See Your Competition’s Backlinks

Whenever you set out to get more organic calls to your website, one of the first things you do is get links. As you can imagine, there are a LOT of ways to go about doing this, some tedious, some creative, some misguided, some lucrative. So before you get started training to set a world record for most knives juggled while blindfolded on a tightrope for a link from Guinness, make sure any easy, high-value opportunities have been identified.

What Easy Links Does Your Competition Have?

One of the first things to do for linkbuilding is to run a competitive audit. This is one of the best ways to make sure your bases are covered when it comes to easy backlinks, as well as a way to pinpoint creative strategies for down the road. In a nutshell, this article will help you identify which competitors to emulate, dig up their backlink profile, and recognize and acquire good opportunity links.

1. Identify Competitors.

To do this, simply run a search in Google for whatever keywords you want to show up for. If you’re a personal injury lawyer, these might be “personal injury lawyer”, “car accident lawyer”, “medical malpractice”, etc. Note the top organic search results for the range of terms you’re targeting. Skip the ads, the map, “People also ask…”, we’re looking for the first true organic landing pages. I recommend getting a list of 5 or so domains from these results (the highest in search results). What we now have is a list of competitors that are doing well at what you want to do well at. As a starting point, why reinvent the wheel when it’s possible to see what’s making their sites tick?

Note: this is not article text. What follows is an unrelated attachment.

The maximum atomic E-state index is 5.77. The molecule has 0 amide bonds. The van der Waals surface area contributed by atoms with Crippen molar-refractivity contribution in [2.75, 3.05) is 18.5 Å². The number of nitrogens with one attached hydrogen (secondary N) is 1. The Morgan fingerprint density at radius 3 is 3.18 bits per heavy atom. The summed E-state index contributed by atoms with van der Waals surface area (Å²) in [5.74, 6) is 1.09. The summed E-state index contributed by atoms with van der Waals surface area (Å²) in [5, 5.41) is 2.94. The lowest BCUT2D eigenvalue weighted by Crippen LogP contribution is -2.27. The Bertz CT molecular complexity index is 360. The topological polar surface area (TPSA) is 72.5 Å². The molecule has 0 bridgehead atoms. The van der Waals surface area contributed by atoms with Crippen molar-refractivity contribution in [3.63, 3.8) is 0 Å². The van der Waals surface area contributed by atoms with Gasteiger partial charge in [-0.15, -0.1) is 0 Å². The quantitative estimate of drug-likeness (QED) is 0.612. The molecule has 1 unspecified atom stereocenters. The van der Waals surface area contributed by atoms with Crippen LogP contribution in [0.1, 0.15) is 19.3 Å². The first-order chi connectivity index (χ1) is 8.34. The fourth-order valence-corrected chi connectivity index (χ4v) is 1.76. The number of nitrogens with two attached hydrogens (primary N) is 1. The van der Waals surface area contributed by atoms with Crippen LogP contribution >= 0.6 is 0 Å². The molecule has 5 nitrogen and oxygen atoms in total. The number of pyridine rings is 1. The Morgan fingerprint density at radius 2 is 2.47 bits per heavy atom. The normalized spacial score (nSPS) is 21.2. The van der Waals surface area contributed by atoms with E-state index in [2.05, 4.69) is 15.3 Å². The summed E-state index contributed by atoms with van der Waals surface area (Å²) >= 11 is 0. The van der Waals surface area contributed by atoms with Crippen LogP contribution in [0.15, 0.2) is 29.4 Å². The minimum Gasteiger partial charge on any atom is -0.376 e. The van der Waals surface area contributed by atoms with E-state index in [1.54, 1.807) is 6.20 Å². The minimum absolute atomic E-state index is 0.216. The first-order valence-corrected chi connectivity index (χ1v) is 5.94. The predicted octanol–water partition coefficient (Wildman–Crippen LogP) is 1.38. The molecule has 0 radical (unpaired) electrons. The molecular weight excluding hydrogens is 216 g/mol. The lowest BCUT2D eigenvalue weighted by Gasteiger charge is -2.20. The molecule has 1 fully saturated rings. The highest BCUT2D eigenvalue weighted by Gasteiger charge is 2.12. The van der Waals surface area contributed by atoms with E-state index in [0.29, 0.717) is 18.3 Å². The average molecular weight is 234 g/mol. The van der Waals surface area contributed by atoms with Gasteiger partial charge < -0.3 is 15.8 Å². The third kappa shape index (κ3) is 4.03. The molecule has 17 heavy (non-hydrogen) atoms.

2. Competitor Backlink Scan

Now that you have a big list of competitors, it’s time to narrow that number down. For this part you’ll some sort of backlink analysis tool. I like to use, but Majestic and Moz Open Site Explorer do the same thing (note: only one of these, Moz, is free, and unfortunately you get what you pay for). All of these tools have some variety of a bulk domain upload. If you’re using Ahrefs, yours will look something like this:


From this list, depending on how involved you want to get, you can take a closer look at one or all of these domains, starting with the highest. I’ll typically take three.

3. Identify Opportunity

Once you’ve chosen your domains to zoom in on, plug that domain into the domain analysis tool you’re using (no longer on the bulk tool, but using the  individual domain tool) and navigate to the backlink list. in Ahrefs you’ll see this:

Where do we go from here? This is the more labor-intensive part. It’s now your job to comb through all the websites pointing to competitor’s sites and identify links that can be recreated. Particularly easy opportunities are directories. On the list above I see a “”. Now that we have a linking domain picked out, we have a few questions that need answering:

  • Is this a website that you want a link from? Check out the article I wrote on this here. Basically, is this a legitimate website that has users and a caring webmaster, or is it spam? If spam, opt out.
  • What’s involved in getting a link? Some of the time this can be as simple as building a profile and hitting submit. Sometimes this requires a bit more legwork. After assessing the site (by means of the article linked to above) determine how much time and energy is appropriate for what links. This takes some trial and error to get a sense of, but really boils down to reaching out to webmasters in creative and persistent ways asking them to feature content that already exists on your site.

Remember, linkbuilding is only limited by your creativity and persistence. Competitive auditing is one way among many of finding links and finding inspiration. As you go through competitor link lists approach each of them from a creative standpoint on how you might be able find an in and get a link, this can vary wildly from site to site. Remember that you will get frustrated. Of the webmasters that you reach out to, less than 10% will respond. That’s just part of the game.